The Personal Injury Lawsuit Process for Traffic Accidents


The client and attorney meet and discuss:

  1. How the accident happened
  2. The extent of the injuries
  3. Employment and when the client expects to return to work
  4. Health issues that might impact the rate of recovery for injuries
  5. The jurisdiction and venue (where the accident happened and where the parties live, or where a company does business.)
  6. Ascertaining all defendants and the insurance coverage that should apply
  7. Any liens that might be levied on the case
  8. Legal options are discussed, including whether or not a lawsuit should be commenced immediately
  9. A retainer and preliminary authorizations to obtain medical reports are signed, as well as any other documents that will be filed immediately such as no-fault forms.


A full-scale investigation into the case will begin, in an effort to obtain all the documents necessary for settlement and litigation, and to line-up any experts that might be retained:

  1. Police Reports
  2. Photographs of the Scene
  3. Photographs of the Injuries
  4. Videos
  5. Witness Testimony
  6. Medical Records
  7. Medical Billing
  8. Insurance Coverage
  9. Whether there is a party that is a government entity
  10. Whether there were video surveillance tapes
  11. Data from the vehicle’s computer, when applicable
  12. Employment History, including any lost time from work
  13. Accident Reconstructionist
  14. Medical Experts
  15. Other documents and experts and the particular case may dictate


The investigation does not necessarily have to be complete before a lawsuit is commenced.  Sometimes it is necessary to start it right away.  For example, if the investigation determines that there is a minimal insurance policy and multiple claimants, a lawsuit should be commenced to avoid the risk that the policy is tendered to the other claimants, leaving the client out!  If there is a large amount of coverage and severe injuries, a lawsuit should be commenced so that the largest amount possible is collected, which would be unlikely without a lawsuit.  A lawsuit should not be commenced for a case with “soft-tissue” injuries until enough evidence is obtained to meet the “serious injury” threshold, as the case would be at risk for being dismissed on “summary judgment.”  These are just examples, every case has it’s own facts and applicable laws which will influence the decision about when to start a lawsuit.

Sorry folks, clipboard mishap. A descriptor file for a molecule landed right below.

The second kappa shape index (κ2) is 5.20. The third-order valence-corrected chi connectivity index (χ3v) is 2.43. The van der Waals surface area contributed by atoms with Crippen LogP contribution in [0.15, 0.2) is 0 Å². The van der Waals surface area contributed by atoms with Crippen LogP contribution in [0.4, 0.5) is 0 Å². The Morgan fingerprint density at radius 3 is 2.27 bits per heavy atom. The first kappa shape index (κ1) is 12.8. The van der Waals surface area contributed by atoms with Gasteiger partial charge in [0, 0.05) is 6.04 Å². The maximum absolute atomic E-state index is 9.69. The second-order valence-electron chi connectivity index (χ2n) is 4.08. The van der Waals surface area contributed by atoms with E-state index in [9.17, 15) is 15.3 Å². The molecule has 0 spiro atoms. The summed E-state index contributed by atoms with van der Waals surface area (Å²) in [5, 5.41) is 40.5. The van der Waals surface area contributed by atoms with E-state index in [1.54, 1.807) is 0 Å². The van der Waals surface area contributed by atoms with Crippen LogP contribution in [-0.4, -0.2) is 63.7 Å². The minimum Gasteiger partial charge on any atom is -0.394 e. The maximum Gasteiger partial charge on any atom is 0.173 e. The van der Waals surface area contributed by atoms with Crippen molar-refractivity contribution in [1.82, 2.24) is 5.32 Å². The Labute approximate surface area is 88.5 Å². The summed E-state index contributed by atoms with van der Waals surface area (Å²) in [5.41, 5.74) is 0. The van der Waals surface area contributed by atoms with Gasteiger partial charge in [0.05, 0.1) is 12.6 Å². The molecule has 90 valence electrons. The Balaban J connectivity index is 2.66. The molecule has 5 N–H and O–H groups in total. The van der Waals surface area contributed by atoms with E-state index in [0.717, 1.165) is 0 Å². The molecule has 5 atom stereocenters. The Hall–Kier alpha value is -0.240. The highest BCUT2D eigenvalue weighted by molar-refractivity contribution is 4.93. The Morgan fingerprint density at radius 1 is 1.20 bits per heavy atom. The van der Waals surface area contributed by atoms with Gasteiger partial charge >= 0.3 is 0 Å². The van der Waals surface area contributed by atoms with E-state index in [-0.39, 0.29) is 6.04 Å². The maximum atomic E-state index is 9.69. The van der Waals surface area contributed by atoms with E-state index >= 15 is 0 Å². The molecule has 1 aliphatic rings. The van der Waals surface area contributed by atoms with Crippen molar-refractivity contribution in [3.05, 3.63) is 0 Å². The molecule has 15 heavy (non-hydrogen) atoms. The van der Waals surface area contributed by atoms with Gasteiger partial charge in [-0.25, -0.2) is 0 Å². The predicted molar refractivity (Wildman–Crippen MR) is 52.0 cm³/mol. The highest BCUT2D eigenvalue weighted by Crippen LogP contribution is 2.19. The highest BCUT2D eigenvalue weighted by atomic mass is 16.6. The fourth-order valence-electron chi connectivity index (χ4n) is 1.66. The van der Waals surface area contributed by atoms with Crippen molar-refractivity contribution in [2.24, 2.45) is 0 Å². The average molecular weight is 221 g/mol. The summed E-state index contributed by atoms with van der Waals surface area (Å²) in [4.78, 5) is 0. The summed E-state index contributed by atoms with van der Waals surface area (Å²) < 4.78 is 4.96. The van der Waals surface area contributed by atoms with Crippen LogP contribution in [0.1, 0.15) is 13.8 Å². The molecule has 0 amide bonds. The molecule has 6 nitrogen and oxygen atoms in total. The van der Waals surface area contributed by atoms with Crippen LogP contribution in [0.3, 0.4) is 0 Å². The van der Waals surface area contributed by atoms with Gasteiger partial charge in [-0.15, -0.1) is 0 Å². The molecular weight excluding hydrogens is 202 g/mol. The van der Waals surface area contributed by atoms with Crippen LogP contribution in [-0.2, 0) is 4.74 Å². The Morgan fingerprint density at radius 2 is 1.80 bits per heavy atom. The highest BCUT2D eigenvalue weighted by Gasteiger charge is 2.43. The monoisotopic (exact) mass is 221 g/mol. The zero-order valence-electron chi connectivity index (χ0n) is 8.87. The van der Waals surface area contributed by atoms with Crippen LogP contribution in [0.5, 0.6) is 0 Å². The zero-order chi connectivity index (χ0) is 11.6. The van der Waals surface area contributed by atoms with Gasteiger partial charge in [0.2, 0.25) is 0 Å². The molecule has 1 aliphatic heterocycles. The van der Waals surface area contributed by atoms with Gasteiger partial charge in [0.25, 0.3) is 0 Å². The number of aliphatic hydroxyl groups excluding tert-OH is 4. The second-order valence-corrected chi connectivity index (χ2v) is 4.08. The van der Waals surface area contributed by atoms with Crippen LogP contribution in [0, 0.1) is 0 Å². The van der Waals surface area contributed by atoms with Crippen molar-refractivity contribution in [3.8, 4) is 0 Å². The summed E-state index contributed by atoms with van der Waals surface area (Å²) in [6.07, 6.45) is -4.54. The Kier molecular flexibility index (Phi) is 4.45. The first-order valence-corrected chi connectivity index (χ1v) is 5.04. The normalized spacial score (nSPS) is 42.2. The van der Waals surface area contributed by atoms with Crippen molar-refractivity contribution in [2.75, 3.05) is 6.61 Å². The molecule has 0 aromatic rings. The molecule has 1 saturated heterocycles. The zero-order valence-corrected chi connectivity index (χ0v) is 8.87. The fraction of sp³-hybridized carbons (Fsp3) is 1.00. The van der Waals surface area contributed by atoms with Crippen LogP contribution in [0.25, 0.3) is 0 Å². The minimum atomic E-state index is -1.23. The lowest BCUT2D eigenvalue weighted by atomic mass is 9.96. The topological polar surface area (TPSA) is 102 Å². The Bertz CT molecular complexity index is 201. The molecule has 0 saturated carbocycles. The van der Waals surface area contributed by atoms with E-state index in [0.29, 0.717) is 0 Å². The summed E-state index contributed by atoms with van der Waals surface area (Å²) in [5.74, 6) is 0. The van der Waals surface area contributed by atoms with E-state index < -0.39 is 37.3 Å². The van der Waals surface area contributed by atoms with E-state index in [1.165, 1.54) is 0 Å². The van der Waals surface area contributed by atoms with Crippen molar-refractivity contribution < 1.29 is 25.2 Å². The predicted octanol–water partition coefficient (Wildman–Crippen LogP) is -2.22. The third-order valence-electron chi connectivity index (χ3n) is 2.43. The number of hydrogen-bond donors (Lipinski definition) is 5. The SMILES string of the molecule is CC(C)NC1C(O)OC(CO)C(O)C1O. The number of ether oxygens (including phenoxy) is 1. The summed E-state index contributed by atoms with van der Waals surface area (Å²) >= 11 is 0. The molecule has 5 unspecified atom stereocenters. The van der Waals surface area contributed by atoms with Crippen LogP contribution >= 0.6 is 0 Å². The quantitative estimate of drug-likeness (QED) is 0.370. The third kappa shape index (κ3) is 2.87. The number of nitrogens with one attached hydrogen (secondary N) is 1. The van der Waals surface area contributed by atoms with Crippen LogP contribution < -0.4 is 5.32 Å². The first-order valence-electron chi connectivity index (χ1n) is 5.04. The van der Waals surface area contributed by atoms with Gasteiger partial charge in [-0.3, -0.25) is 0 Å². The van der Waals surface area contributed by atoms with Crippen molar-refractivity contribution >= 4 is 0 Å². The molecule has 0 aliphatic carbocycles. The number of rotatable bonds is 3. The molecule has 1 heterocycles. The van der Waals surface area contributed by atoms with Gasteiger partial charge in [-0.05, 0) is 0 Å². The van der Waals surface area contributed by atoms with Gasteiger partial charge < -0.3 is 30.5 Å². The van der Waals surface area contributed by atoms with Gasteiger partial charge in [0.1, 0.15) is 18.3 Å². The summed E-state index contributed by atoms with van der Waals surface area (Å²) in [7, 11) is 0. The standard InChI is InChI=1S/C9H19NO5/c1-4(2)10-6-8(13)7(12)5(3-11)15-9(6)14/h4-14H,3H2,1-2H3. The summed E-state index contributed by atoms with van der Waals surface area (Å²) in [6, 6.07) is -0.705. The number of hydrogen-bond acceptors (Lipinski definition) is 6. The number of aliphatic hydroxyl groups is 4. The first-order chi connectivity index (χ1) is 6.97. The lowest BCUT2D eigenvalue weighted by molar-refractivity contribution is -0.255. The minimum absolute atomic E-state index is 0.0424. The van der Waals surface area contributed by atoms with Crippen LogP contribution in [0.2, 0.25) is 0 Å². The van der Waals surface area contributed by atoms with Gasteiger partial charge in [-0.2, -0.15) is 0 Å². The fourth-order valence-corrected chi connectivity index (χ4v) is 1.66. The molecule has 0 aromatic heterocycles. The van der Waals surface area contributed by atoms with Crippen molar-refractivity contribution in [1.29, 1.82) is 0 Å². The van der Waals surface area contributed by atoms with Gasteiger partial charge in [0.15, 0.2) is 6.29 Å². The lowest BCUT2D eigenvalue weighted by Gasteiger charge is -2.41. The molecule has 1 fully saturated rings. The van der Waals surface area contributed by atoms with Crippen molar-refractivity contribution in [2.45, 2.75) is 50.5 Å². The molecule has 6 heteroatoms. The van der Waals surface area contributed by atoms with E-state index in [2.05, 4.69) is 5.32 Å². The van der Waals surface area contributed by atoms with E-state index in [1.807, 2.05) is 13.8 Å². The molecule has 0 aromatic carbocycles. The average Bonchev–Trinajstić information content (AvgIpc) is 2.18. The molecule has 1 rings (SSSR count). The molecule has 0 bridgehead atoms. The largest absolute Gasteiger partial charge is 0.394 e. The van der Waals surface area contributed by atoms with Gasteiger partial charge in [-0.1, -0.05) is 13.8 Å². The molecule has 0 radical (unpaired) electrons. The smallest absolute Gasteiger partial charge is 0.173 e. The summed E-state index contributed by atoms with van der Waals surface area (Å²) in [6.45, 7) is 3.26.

Whether a lawsuit is commenced or not, when the medical evidence is complete, it is sent to the insurance company so that settlement negotiations can begin.  Depending on the insurance company, it can take months before a claim is evaluated and a settlement amount if offered.  The except is when the extent of the injuries greatly exceeds the available insurance coverage, in which case the insurance company usually tenders the entire policy fairly quickly.  Once the offer is received, it is discussed with the client and a decision is made whether to take the offer.  Usually, the first offer is rejected, as it is likely that the insurance company will offer more money down the road, especially if a lawsuit is commenced.  An exception is when the client has healed much more quickly than expected and does not meet the “serious injury” threshold or barely does – in this case, the insurance’s company’s offer of “nuisance value” will usually not be increased.  This is called a “nuisance value” offer because the insurance company will offer an amount that is less than the amount they would need to pay lawyers to defend a lawsuit, as a cost-saving measure.


The lawsuit is generally started with the filing of a Summons and Complaint against all known defendants.  Sometimes the insurance company will want to settle the case before they must retain attorneys to defend the action.  This can sometimes be a very good time to settle a case.  If an additional defendant becomes known later, that defendant can be added to the lawsuit.  The defendants usually respond with an Answer and Demands for a Bill of Particulars and Discovery.  Sometimes the defendant will a Motion for Summary Judgment claiming that the client does not meet the “serious injury threshold”  or another type of Motion.  Either side can request a preliminary conference where dates are set for the course of the litigation, including dates for depositions.  Where liability is in dispute, it often difficult to settle a case before conducting depositions.  Depositions are part of the “discovery phase” of the litigation, whereby each side provides information they have to the other side so that a comprehensive picture of all the facts develops.  There are attempts to settle the case throughout the lawsuit phase, which can continue through picking a jury or even during a trial.